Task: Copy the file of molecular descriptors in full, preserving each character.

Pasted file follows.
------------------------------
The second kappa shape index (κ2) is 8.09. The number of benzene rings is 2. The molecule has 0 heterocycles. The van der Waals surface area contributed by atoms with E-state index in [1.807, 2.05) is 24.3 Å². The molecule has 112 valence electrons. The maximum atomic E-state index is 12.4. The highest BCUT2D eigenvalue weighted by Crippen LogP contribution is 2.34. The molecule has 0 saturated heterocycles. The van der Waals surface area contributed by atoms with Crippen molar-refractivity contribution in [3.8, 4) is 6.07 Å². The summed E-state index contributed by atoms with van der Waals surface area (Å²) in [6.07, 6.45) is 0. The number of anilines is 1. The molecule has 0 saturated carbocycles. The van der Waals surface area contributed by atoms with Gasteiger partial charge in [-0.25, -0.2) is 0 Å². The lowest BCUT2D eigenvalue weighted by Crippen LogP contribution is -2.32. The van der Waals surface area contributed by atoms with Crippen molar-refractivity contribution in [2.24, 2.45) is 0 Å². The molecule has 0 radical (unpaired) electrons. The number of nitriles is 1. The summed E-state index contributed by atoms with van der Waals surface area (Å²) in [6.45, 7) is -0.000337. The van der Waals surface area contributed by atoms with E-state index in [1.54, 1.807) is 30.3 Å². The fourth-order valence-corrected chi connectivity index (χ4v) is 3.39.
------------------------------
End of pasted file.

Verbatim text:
The second kappa shape index (κ2) is 8.09. The number of benzene rings is 2. The molecule has 0 heterocycles. The van der Waals surface area contributed by atoms with E-state index in [1.807, 2.05) is 24.3 Å². The molecule has 112 valence electrons. The maximum atomic E-state index is 12.4. The highest BCUT2D eigenvalue weighted by Crippen LogP contribution is 2.34. The molecule has 0 saturated heterocycles. The van der Waals surface area contributed by atoms with Crippen molar-refractivity contribution in [3.8, 4) is 6.07 Å². The summed E-state index contributed by atoms with van der Waals surface area (Å²) in [6.07, 6.45) is 0. The number of anilines is 1. The molecule has 0 saturated carbocycles. The van der Waals surface area contributed by atoms with Gasteiger partial charge in [-0.25, -0.2) is 0 Å². The lowest BCUT2D eigenvalue weighted by Crippen LogP contribution is -2.32. The van der Waals surface area contributed by atoms with Crippen molar-refractivity contribution in [2.24, 2.45) is 0 Å². The molecule has 0 radical (unpaired) electrons. The number of nitriles is 1. The summed E-state index contributed by atoms with van der Waals surface area (Å²) in [6.45, 7) is -0.000337. The van der Waals surface area contributed by atoms with E-state index in [1.54, 1.807) is 30.3 Å². The fourth-order valence-corrected chi connectivity index (χ4v) is 3.39.